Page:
Osimertinib improves progression-free survival compared to standard first line therapy in Asian patients with EGFR-mutated non-small-cell lung cancer (NSCLC), according to the Asian subset analysis of the FLAURA trial presented at the ESMO Asia 2017 Congress, sumultaneously published in The New England Journal of Medicine.
EGFR mutations occur in 30-40% of NSCLC in Asian populations compared to 10-15% in Western populations. The phase III FLAURA trial compared osimertinib, a third generation EGFR-tyrosine kinase inhibitor (TKI), to standard of care EGFR-TKIs (erlotinib or gefitinib) as first line therapy in NSCLC patients with EGFR mutations. A total of 556 patients from Asia, Europe, and North America were randomized 1:1 to treatment with osimertinib or standard of care. Osimertinib improved progression-free survival by 54%.
This subset analysis included the 322 Asian patients in the FLAURA trial, of whom 46 were Chinese, 120 were Japanese, and 156 were from other parts of Asia.
The median progression-free survival was 16.5 months with osimertinib compared to 11.0 months for the standard therapy, with a hazard ratio of 0.54 (95% confidence interval, 0.41-0.72; p<0.0001).
The median duration of response was two-fold higher for patients treated with osimertinib (17.6 months) compared to standard of care (8.7 months). The overall response rate was 80% with osimertinib compared to 75% with standard of care treatment. Median overall survival was not reached. The incidence of grade 3 or higher toxicities was lower for osimertinib (40%) than the standard treatment (48%).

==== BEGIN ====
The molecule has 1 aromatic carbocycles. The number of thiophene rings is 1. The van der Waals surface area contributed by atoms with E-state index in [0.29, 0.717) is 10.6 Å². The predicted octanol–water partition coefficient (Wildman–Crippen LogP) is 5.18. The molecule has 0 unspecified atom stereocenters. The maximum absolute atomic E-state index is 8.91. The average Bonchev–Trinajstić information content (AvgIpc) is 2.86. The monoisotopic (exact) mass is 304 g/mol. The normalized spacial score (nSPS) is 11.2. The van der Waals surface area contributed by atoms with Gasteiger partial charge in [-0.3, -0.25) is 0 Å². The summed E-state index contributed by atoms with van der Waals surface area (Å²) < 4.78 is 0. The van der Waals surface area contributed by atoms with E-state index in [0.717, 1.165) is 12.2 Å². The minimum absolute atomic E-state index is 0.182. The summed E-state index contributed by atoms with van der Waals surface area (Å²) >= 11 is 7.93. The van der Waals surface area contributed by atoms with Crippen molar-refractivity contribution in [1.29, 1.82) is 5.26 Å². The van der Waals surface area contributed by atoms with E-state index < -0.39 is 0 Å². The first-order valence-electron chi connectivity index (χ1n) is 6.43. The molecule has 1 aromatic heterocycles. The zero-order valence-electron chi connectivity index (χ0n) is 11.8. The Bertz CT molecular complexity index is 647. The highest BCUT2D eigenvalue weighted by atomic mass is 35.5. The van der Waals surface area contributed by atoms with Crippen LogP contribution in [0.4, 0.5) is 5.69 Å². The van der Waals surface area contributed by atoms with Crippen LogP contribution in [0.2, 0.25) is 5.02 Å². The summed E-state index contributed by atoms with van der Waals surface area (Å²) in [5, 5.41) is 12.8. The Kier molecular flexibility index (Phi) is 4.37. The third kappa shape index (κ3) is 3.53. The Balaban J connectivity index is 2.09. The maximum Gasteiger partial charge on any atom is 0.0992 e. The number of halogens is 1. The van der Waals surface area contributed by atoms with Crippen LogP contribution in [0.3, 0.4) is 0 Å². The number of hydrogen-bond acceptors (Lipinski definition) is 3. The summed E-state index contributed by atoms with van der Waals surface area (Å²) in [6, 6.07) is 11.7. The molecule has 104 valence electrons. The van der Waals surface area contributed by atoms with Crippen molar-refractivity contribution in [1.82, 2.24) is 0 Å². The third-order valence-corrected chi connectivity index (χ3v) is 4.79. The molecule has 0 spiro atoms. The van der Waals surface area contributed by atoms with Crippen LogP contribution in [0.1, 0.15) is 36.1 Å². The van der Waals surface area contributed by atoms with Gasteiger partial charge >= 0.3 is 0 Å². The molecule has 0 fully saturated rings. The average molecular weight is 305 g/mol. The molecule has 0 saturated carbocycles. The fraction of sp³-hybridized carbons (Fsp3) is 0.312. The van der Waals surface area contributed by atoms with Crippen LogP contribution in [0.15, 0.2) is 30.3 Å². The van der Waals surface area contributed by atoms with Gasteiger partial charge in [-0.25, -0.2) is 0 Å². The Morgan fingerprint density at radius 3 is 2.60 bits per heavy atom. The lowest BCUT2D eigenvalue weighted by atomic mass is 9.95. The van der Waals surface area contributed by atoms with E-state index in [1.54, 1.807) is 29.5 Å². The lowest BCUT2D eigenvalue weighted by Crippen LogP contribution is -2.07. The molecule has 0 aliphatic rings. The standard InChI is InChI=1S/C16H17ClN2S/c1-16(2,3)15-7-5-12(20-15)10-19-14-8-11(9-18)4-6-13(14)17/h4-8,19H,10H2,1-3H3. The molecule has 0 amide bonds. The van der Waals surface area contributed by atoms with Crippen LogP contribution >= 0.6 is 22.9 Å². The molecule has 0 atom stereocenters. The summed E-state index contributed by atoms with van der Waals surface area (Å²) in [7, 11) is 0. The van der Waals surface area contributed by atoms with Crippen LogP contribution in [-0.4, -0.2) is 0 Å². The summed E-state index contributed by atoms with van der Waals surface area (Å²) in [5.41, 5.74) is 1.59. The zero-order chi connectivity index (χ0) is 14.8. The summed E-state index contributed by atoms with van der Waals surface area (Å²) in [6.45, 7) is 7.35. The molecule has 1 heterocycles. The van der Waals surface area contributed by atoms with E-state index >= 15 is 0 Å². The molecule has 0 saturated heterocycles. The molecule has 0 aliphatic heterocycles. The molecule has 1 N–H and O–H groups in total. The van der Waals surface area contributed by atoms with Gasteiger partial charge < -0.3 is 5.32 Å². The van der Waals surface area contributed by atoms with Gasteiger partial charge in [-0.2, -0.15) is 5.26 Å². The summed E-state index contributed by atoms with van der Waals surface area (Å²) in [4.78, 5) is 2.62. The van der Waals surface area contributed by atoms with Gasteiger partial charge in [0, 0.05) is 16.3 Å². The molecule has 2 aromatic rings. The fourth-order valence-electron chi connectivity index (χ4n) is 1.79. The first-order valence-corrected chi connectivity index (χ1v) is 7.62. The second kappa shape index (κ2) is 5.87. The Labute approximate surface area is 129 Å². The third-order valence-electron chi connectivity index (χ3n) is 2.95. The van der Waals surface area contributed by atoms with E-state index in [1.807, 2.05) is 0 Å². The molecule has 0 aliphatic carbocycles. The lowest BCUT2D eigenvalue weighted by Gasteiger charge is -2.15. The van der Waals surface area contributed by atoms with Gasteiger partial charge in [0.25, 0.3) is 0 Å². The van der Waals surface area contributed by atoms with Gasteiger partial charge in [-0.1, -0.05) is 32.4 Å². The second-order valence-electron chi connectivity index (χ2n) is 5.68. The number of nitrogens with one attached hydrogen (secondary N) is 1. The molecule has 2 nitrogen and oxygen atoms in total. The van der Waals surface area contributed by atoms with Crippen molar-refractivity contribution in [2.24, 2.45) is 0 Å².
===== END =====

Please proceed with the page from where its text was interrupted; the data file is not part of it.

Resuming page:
Lead author Professor Byoung Chul Cho, Yonsei Cancer Center, Seoul, Korea, said: "As in the overall trial population, osimertinib provided a significant progression-free survival benefit in Asian patients with EGFR-mutated NSCLC. Asian patients had similar toxicities with osimertinib as the overall FLAURA population. Osimertinib should be the preferred first line treatment for EGFR-mutant NSCLC in Asia."
Commenting on the findings Professor James CH Yang, Chairman, Graduate Institute of Oncology, National Taiwan University College of Medicine, Taipei City, Taiwan, said: "The results of this subset analysis are quite compatible with the findings in the overall population presented at the ESMO 2017 Congress in Madrid. We can therefore conclude that osimertinib can be considered as the standard of care for the first line treatment of Asian advanced NSCLC patients with EGFR mutations."
"The proportion of patients having adverse events that caused them to stop taking osimertinib was similar in the overall (13%) and Asian (15%) populations," added Yang. "We tend to think osimertinib is a well tolerated drug so these discontinuation rates were surprisingly high and need further investigation."
Yang continued: "Although there was no statistical difference between the hazard ratios for progression-free survival, it was numerically lower in non-Asians (0.34) compared to Asians (0.54). There is an ongoing debate as to whether Asian and non-Asian patients with EGFR mutations have distinct responses to EGFR-TKIs. This might be due to variations in clinical practice rather than biology. A meta-analysis of all relevant studies could shed light on this issue."
"It will also be important to know whether Asian and non-Asian patients in the FLAURA trial with brain metastases had similar outcomes," said Yang.